Fed up with traffic and hoping to promote walking, Lexington school officials and parents this fall will encourage students to walk or bicycle to school as part of an offshoot of a larger town initiative to improve the town's sidewalk system.
A pilot of the program, known as Safe Routes to Schools, is scheduled to begin in September at Bridge Elementary School. School officials are hoping to expand it to other schools in town later in the school year.
Organizers of the program plan to identify safe routes for pedestrians and encourage parents to lead ''walking buses," or groups of students walking together accompanied by an adult, said Olga Guttag, a School Committee member and member of the town's Sidewalk Committee.
Guttag said establishing Safe Routes to School, modeled after a program that began in Great Britain in 1995, could promote exercise, help fight childhood obesity, build community spirit, and reduce long lines of cars at schools.
''The fewer cars we get at drop-off and pickup, the happier everybody is, and the safer will be all the schoolchildren and faculty and parents," Guttag said.
Selectmen created the Sidewalk Committee last fall after hearing complaints about the lack of sidewalks from several residents.
It's a concern shared by Jeanne Krieger, chairwoman of the Board of Selectmen. She often walks from her home south of Route 2 along the sidewalks of Waltham Street into Lexington Center.
''But there are a number of arterial streets in Lexington that just don't have sidewalks. It's my belief that if there were more sidewalks, there would be more pedestrian traffic, which I think would be a good thing, because people would get more exercise, and I think it would alleviate traffic around the elementary schools," said Krieger, who identified Spring Street and parts of North Street and Burlington Street as ripe for sidewalks.
The Sidewalk Committee is completing a report on the town's sidewalks. John Davies, chairman of that group, said older neighborhoods in Lexington with relatively small lots tend to have sidewalks, while areas on the fringes of town with large house lots tend not to have as many.
Having a better sidewalk system can encourage a better sense of community in Lexington, Davies said.
''My observation has been that sidewalks sort of help to create a neighborhood feeling among people," Davies said. ''They make neighbors safely accessible to each other."
But building sidewalks is expensive. According to cost estimates obtained by the town's Public Works Department, a new concrete sidewalk 4 feet wide costs about $23 a linear foot, or more than $60,000 for a half-mile, and would last about 30 years. An asphalt sidewalk costs about $15 per linear foot and would last 15 years. No decisions have been made about the materials.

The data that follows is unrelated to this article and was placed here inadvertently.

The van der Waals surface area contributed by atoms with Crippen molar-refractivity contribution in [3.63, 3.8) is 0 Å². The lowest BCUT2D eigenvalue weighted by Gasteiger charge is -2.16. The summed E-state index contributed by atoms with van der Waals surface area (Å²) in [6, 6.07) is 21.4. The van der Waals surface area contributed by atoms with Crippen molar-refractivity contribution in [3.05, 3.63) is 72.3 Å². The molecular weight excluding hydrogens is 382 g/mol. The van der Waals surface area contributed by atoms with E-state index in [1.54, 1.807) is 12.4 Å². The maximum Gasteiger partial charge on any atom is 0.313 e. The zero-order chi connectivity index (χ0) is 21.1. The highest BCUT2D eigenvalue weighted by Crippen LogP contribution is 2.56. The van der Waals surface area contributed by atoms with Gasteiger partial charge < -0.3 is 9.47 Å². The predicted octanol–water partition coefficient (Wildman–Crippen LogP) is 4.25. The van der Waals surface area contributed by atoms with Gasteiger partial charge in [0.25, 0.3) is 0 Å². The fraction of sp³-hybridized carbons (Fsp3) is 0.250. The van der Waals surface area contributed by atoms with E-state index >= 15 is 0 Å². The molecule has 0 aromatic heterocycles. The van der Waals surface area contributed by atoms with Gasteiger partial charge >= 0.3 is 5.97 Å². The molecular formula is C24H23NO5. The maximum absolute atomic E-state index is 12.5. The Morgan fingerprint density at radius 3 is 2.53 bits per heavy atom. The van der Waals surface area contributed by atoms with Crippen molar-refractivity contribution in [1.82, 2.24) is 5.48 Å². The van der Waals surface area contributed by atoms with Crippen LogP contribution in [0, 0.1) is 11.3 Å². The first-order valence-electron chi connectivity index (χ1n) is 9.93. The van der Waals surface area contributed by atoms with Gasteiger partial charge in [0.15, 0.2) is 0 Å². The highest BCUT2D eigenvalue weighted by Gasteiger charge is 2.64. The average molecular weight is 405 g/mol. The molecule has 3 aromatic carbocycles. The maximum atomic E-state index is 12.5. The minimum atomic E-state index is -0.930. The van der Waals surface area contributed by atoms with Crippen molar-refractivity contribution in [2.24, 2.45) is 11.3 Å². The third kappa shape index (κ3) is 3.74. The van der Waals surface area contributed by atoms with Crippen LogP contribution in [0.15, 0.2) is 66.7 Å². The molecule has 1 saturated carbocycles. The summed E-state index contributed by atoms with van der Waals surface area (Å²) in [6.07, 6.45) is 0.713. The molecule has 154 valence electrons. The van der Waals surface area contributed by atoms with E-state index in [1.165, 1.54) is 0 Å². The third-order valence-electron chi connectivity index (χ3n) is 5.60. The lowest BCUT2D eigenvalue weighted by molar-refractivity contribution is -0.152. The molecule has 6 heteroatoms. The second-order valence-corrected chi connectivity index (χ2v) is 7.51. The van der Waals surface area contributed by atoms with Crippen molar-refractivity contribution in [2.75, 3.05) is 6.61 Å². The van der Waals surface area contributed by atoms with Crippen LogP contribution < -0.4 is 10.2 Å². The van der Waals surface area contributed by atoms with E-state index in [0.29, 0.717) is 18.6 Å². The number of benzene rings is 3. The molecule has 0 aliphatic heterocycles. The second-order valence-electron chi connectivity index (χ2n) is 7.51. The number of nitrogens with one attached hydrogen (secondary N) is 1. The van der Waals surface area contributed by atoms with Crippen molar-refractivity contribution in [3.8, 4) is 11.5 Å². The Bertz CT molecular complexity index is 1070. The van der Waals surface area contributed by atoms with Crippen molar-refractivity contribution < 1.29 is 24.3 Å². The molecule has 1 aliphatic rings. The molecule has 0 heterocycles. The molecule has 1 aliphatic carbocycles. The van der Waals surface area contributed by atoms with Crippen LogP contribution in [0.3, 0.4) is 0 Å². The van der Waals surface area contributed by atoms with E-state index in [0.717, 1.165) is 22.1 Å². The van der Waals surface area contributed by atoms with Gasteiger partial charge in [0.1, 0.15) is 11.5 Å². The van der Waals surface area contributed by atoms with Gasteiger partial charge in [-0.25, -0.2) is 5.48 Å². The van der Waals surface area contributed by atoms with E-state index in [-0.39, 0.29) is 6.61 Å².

But residents studying the issue say that some areas of town can be made significantly safer for pedestrians by making relatively minor improvements, such as removing tree branches or other impediments to existing sidewalks. Guttag said some neighborhoods have sidewalks interrupted by small gaps.
''You can make an entire street very pedestrian-friendly just by filling in the missing 50 feet of sidewalks," Guttag said.
As in many towns, the Lexington Planning Board often requires that developers include sidewalks in new subdivisions. The town also acts on requests from existing neighborhoods for a new sidewalk and then assesses residents a betterment charge to put them in.
That hasn't happened recently, said Wayne Brooks, the manager of operations and highway superintendent for the Department of Public Works. Other than about a 600-foot stretch of Pleasant Street, the town has not built new sidewalks for at least five years, he said.
In all, Lexington has about 142 miles of roads and only about 60 miles of sidewalks, Brooks said. (If 1 mile of a street has sidewalks on both sides, that would count as 2 miles of sidewalks.)
Lack of sidewalks can make it hard to get to school on foot, said Craig Weeks, Sidewalk Committee chairman, who often walks his second-grader to Brooks Elementary School. The 15-minute route includes almost no sidewalks, and a bicycle path that goes only about one-quarter of the way, he said.
A survey of school parents this spring found that the lack of sidewalks led many to worry about their children's safety when either walking to school or waiting for a school bus.
''So safety's a prime element of the whole exercise," Weeks said.
Sidewalk Committee members say they hope to create a master plan prioritizing sidewalk construction and improvements to existing sidewalks and recommending ways to pay for the work, Weeks said.
Weeks said he hopes the committee will come up with preliminary recommendations for the Board of Selectmen this fall and then formal recommendations in the fall of 2006, in time for annual Town Meeting in 2007.